Proposed Court Rule Changes Would Enshrine COVID Emergency Orders
The Michigan Supreme Court is proposing changes to the court rules that would enshrine the emergency COVID eviction court orders and rule changes into permanent court rules as they apply to summary proceedings (evictions). Comments are being accepted on the proposed rules until the end of this month, October 31, 2022. The RPOA is encouraging all rental property owners and managers and their attorneys to provide comments and oppose the changes. For a copy of the proposed rule changes, go here To submit comments on the proposed rule changes, go here.
In short, the proposed rule changes would:
Continue the use of the pretrial hearing.
Disallow a default judgment at the pretrial hearing unless the tenant has been served personally.
Extend the time in which a tenant can request a jury trial. Currently, the Tenant must demand a jury trial in their first appearance, or it is waived. The extension of time creates an opportunity for tenants and their counsel to significantly delay proceedings and judgment.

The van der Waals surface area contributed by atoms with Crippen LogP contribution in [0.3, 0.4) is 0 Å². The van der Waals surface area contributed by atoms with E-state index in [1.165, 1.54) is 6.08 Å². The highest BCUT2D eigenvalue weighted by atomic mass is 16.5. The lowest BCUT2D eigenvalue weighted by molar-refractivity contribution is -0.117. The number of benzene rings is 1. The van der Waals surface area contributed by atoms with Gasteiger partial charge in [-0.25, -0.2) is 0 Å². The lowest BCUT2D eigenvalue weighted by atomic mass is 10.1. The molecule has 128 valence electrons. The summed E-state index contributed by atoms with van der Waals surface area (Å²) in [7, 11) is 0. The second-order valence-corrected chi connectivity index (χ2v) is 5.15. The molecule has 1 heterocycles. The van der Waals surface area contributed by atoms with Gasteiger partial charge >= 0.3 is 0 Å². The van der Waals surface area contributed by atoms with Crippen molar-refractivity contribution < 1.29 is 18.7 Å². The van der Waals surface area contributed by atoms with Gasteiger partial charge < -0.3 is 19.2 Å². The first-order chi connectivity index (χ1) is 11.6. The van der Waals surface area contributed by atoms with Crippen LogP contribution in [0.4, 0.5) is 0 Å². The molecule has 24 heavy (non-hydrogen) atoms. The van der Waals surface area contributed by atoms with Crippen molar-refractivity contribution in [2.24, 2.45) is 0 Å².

Add additional language to the “fit for the use intended” language, adding that the owner must certify that their property is in compliance with “local health and safety laws.”
Allow judges to issue a stay for up to 30 days while a tenant seeks housing assistance.
Even the Michigan District Judges Association is opposed to the proposed rules, primarily on the basis of “the proposed amendment permanently enshrines irreconcilable conflicts between the court rule and the governing statute, MCL 600.5701. Indeed, the proposed MCR 4.201(K) (mandating an adjournment for at least seven days from the first appearance date) mandates that courts do exactly that which the statute, MCL 600.5735(6)(prohibiting adjournments beyond 7 days of the first appearance date absent the stipulation of the parties) expressly prohibits.”
The RPOA is working with a group of stakeholders and joining them in pursuit of multiple strategies to defeat the proposed rule changes. Again, please submit and have your attorneys submit opposing comments as soon as possible and before October 31, 2022.
Article from rpoaonline.org.